Here he is having a confrontation with Mitchum. He could have just read the script and made all the expositional story points, but instead he adds a really fun layer to the performance. He uses an apple as a prop and completely violates the damn thing in front of your eyes.

You have to see this in action to get the full effect. He makes you feel really sorry for that apple.

Peter Lorre has to be one of the very best actors in movie history. He has a million subtle things going on in his head. Both on top of the skin and underneath.

I'll show you the incredible wealth of expressions Peter can concoct for just a single scene and a few lines of dialogue.


Thursday, December 30, 2010

The Racket - Great Story, Dialogue, Acting, Direction

Here is a clip from one of my favorite movies, directed by John Cromwell and Nicholas Ray. "The Racket" along with other Robert Ryan movies was the inspiration for my web series "Weekend Pussy Hunt".

This movie works on almost every level. It has a good story, great dialogue, brilliant direction and what I look for most of all in movies- wonderful interaction between rich personalities portrayed by distinct charismatic actors.

The Racket stars Robert Ryan and Robert Mitchum and they play wonderfully against each other. Mitchum is usually an underplayed character. He has such a strong natural presence that he doesn't really need to act much, although he fills these scenes with subtle amusing expressions that contrast and color Ryan's more active character. Robert Ryan is a methodical thinking actor who adds inventive quirks, expressions and actions to his own natural charisma. These distinct nuances make his best characters positively gripping - and ominous. Watch all the things Ryan does with his tongue-even with his mouth closed!

I'm gonna guess that none of these actors' touches that make the movie come to life have anything to do with the script - even though it's an excellent script. The directors may have helped the actors bring out their best, but at least they didn't hinder their performances as some other directors had. (I always wonder how anyone can make a boring movie with charismatic actors, but it's happened often.)

My favorite part of this sequence is the way Ryan violates a poor apple that he is munching. He turns a simple and innocent prop into an instrument of filth and horror.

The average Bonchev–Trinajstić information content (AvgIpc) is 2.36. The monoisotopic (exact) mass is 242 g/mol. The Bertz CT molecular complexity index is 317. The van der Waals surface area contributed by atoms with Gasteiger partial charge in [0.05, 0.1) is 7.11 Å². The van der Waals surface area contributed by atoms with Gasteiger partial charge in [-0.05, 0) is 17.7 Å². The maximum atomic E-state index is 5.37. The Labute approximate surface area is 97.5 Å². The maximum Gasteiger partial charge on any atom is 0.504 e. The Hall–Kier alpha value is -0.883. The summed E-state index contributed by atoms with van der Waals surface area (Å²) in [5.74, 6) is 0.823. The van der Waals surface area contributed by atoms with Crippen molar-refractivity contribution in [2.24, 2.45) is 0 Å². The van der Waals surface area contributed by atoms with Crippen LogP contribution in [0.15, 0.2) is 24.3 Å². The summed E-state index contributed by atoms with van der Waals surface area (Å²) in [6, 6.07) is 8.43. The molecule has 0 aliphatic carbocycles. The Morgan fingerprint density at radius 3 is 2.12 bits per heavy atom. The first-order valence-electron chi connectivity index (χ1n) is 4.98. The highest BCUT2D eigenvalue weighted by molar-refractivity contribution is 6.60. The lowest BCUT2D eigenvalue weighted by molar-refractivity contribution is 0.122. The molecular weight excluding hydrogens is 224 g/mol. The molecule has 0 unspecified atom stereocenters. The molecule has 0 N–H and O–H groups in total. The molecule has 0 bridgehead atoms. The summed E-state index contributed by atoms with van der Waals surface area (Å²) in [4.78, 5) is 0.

This whole clip is full of ideas and is the opposite of stock generic acting. The rest of the movie is too.

*** The movie credits John Cromwell as director, but Nicholas Ray did a lot of reshooting.

Sunday, April 29, 2007

Writing For Cartoons 10: Real Dialogue versus Cartoon Writer Dialogue -On Dangerous Ground

Here's a scene that's typical of what happened at Filmation's cartoon studio all the time.

I had just read the script for "Disco Droopy" and someone tipped me off on where the scriptwriter was hiding out.
I chased him down and began to deliver God's justice upon him I beat him within an inch of his cheap life
I felt the foul meat of his face tear off on my fists
in a flash my older wiser supervisor stopped me in my murderous rage
His knuckles connected with my skull and loosened my enraged flesh

When my brains stopped rattling, I woke up to have the harsh modern world explained to me in the coldest meanest wordsI felt the nastiness of reality ooze over me like fish vomit coating a fresh babe

reality sunk in slowly; it produced a last rebellious and futile spasmic outcrythis is what artists face every day of their lives in the terrible icy world of animation scripts.

The scene starts out with the evil writer's whimper.


How about the dialogue in that scene?! When you have great words to say and really good actors to say them, and great direction, you can get intense performances like these!

I've seen these same actors in movies with lesser scripts and they can't do as much with them, despite their obvious talent.

Compare that dialogue with the kind of dialogue animators today get to work with:

What can you do with this kind of dialogue??? Only what Robert Ryan did.

Try reading the lines out loud and see if you don't turn beet red.

Now you could spend 30 bucks and learn how to write dialogue like this:

Or, you can read my articles on writing cartoons for free and aim for something like this:


By the way,Evan Oliver did this great restoration of that Sven Hoek clip. That is a sequence that Nickelodeon kept cutting up every year until there was almost nothing left of it.

I found a 3/4" tape of the rough cut, made before before Nickelodeon destroyed the master. I cut the missing scenes back in, but they had timecodes on it.

Evan Oliver and David Mackenzie took the finished cut and using digital magic, erased the timecodes: